* probably the most fuel-efficient engine in the world for its power is BMW's inline 6 3l, which scores 183hp and a hefty 288 lbft of torque (more than a Porsche 911 or an M3!) from 1700rpm up to 3200rpm. Equipping the 3 series (Try "BMW 330d" in Google), this damn thing can lead it from 0 to 60mph in 7 seconds, swallows the quarter mile in 15'2 seconds, scores... 141mph top speed, accelerates from 50 to 75mph in 5'4/6'6/8'8 on gears 3/4/5, but manages to score a 36mpg average mileage! Ever wondered why BMW's 328i was replaced with 330i? 330d was the reason :) The same engine also equips the 5 series (in which it scores 193hp and 296 lbft) and X5, and soon the new 7 series, but this time with 203hp and 310 lbft torque...

    * THE flagship Diesel engine nowadays is Mercedes' (yes, you read well) 4.0l, V8 (!). It scores 250hp and... 412 lbft of torque! It equips the S series, G series and ML series, and outsells all other engines available in these models! The S series, dubbed S400 CDI, scores 155mph top speed (voluntarily limited!), 50 to 75mph in... 4' (in Drive - no manual gearbox available) and still manages to get a 23mpg average mileage...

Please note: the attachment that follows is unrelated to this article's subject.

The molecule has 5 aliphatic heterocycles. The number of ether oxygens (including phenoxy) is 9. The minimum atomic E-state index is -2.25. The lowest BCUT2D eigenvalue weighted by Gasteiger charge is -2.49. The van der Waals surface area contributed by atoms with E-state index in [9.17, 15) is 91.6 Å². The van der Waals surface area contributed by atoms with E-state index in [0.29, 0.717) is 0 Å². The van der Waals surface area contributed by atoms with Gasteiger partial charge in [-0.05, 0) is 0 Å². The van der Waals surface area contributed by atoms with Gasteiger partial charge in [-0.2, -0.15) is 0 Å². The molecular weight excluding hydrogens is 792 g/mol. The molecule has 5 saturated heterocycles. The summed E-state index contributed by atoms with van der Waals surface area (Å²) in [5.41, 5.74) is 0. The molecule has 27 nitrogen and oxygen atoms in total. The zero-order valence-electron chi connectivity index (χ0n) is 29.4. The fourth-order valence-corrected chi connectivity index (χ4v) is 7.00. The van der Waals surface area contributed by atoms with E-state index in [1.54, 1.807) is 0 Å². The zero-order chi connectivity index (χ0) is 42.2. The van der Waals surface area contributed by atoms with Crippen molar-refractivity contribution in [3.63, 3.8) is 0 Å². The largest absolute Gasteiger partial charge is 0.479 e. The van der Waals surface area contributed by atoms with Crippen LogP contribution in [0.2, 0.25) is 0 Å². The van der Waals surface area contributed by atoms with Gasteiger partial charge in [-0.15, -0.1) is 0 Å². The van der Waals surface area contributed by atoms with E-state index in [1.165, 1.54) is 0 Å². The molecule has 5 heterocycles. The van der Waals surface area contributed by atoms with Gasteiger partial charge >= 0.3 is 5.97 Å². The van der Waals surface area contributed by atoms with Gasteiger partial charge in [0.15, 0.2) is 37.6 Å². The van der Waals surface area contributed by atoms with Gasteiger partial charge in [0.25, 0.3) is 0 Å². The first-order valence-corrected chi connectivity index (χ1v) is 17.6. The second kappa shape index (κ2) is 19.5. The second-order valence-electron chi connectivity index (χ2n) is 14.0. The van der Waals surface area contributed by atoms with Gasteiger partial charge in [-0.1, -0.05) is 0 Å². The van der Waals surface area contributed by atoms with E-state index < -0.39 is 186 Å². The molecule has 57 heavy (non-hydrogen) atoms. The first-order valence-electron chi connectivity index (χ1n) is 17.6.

* lastly, soon next year, VW is going to unleash a 5l, V10 TDI engine. The 313hp is already not bad for the displacement, but the torque is mindblowing: 542 lbft! The first vehicle which will have the privilege to get this engine is the VW Phaeton, but it will also make its way into the future Audi A8 and VW Tuareg.